There’s always going to be a debate about which is the best 70-200mm zoom for the Nikon platform. Some will bet their life and all their worldly possessions on Nikon’s own versions, but third-party 70-200mm lenses also have their supporters. Nikon’s 70-200mm zooms are in no doubt great lenses, but they are also expensive.
For the working professional, expenses are usually not a problem, but for those working to a budget that still need top-quality, third party lenses offer some amazing variety. For the most discerning, you could argue that third-party 70-200mm lenses for Nikon don’t have the ultimate autofocus speed as the same-brand types. But in every other respect, they offer similar features with pro-level standards of optics.
1. Sigma 70-200mm f/2.8 DG OS HSM Sports (Overall Winner)
The Sigma 70-200mm f/2.8 DG OS HSM Sports provides a surprising amount of quality for its asking price. The lens works equally well on APS-C models, providing a 105-300mm point of view.
Wrapped around the 1.8kg magnesium alloy lens barrel, there are weatherproof seals in all the pertinent areas along with a water and oil repellent coating on the front element.
Internally, the lens comprises of a substantial amount of glass arranged with 24 elements in 22 groups. The arrangement includes one Special Low Dispersion, nine F Low Dispersion elements, and a Super Multi-Layer Coating applied to each for reducing the likes of ghosting and lens flare.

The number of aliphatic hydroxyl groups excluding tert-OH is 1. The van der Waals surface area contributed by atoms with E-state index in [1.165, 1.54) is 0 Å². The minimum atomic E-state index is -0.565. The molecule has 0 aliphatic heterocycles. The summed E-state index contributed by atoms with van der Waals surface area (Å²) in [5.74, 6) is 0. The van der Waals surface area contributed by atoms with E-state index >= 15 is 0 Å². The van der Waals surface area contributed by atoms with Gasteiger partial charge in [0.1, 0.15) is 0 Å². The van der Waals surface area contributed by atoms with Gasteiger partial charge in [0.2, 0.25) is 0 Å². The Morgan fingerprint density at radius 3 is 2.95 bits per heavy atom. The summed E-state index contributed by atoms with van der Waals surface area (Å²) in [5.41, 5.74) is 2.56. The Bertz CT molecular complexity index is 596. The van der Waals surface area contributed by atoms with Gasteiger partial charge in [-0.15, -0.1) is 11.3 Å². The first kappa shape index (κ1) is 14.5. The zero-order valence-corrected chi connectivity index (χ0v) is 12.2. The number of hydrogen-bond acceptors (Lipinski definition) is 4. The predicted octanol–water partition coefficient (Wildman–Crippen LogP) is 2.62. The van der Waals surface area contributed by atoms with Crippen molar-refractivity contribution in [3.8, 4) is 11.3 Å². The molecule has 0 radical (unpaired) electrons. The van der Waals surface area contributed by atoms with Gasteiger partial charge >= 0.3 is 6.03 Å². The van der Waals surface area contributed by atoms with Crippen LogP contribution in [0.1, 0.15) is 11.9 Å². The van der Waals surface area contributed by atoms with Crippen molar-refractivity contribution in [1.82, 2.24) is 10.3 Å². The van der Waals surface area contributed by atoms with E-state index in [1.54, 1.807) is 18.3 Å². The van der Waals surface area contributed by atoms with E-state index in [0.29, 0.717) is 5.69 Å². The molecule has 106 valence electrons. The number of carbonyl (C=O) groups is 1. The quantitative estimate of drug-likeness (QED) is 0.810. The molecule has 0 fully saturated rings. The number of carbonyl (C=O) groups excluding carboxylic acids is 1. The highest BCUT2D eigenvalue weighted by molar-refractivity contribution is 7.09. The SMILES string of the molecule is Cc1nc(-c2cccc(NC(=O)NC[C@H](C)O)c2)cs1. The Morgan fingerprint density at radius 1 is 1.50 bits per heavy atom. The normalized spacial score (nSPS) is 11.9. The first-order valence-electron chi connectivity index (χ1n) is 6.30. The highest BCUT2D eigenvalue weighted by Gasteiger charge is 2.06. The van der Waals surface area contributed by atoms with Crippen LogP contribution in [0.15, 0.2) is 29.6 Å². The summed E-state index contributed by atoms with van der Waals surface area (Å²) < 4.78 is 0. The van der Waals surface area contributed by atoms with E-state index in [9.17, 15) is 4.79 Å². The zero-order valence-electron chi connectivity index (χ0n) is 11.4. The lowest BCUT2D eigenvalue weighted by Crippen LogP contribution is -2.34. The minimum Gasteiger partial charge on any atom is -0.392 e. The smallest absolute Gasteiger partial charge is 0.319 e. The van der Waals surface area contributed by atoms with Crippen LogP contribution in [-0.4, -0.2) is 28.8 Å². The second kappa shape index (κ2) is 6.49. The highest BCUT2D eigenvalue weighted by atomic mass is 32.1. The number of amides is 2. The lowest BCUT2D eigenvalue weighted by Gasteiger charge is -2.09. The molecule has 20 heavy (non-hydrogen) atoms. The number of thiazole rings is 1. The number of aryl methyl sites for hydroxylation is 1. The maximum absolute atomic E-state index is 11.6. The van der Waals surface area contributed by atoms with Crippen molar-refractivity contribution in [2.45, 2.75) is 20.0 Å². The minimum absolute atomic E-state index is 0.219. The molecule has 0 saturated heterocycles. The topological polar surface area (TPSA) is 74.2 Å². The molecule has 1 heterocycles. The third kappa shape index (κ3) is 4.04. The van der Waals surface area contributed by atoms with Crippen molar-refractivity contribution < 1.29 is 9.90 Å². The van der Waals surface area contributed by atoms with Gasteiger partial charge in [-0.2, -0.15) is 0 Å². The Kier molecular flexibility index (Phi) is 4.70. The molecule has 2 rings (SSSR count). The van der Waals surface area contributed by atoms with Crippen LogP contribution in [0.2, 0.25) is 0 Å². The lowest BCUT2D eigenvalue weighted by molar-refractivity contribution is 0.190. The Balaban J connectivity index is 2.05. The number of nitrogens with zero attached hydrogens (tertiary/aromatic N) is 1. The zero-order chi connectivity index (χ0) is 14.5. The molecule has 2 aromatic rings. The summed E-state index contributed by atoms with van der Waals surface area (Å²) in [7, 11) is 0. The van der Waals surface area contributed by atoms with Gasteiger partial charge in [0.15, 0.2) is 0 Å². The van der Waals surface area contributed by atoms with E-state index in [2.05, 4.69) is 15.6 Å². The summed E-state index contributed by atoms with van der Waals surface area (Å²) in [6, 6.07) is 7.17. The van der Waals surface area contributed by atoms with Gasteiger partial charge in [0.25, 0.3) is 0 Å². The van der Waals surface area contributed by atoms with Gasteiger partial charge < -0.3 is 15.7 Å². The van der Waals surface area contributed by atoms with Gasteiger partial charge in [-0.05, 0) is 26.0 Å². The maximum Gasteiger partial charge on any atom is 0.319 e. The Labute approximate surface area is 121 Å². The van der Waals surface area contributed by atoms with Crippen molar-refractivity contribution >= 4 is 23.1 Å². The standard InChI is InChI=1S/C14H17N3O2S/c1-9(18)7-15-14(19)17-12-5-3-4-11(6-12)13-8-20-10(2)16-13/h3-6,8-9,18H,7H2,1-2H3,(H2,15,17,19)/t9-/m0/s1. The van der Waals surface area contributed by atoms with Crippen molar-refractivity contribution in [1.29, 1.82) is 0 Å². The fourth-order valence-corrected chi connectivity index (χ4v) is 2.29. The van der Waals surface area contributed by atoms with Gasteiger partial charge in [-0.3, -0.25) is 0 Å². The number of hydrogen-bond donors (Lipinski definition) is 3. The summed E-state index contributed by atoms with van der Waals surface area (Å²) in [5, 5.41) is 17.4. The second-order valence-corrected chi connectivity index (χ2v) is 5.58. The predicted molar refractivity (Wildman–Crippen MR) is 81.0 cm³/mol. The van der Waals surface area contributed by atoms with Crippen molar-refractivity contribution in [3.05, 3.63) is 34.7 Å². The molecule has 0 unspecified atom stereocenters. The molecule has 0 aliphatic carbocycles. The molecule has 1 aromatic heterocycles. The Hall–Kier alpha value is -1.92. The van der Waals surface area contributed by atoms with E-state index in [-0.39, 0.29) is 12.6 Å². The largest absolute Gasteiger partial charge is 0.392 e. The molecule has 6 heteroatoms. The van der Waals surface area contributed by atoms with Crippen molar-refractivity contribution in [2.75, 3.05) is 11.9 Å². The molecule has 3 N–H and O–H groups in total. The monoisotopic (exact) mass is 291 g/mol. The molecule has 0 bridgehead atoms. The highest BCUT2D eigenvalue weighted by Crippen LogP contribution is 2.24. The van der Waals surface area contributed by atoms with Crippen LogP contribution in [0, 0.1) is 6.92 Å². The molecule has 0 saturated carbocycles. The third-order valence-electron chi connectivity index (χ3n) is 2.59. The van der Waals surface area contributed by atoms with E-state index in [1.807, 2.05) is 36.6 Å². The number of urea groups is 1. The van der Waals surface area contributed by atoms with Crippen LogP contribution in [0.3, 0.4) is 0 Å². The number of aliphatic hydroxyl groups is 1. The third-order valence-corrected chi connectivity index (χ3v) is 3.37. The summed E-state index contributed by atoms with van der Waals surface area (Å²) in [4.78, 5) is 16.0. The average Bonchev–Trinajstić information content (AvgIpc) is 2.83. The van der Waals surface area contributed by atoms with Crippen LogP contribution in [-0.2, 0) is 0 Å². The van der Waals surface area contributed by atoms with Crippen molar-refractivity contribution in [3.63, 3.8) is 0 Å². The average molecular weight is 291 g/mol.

A higher than normal 11-blade rounded diaphragm produces wonderfully smooth bokeh, while the optical stabilization system is a much-needed asset at the longer focal lengths. There are other pro-level features on the lens which include an AF function switch with preset AF modes, focus limiter, and an ‘MO’ option on the AF/MF switch for manual focusing override in continuous AF mode.
There’s a lot that has already been said about this lens and its fine optical qualities, but suffice to say this lens is very sharp and fast with the aperture wide open, with bokeh in abundance. There are some complaints about the edges of the frame not being as sharp as Nikon’s own version of this lens, but in the real world with a well calibrated copy, the Sigma is every bit a professional solution, providing incredible quality for the price point.
Another highly efficient and great-for-the-money third-party zoom is the Tamron SP 70-200mm f/2.8 Di VC USD G2. Coming in at roughly the same price as the Sigma above, the Tamron features all the niceties you would expect in a professional 70-200mm package.
Equally useful on DX-models with a 105-300mm equivalent focal length, the Tamron features a constant f/2.8 aperture, with a standard nine-blade rounded diaphragm. Optically, one XLD and five low dispersion elements reduce the likes of chromatic aberration, while also improving overall clarity. eBAND and BBAR coatings are applied to all elements for improved contrast.
The image stabilization system is one of the best around, with up to five stops of compensation and three modes of operation. The different modes cover stabilization for general use, panning shots, and at the point of exposure. The lens has also been dust and weather-sealed with the addition of a fluorine coating on the front element for extra protection.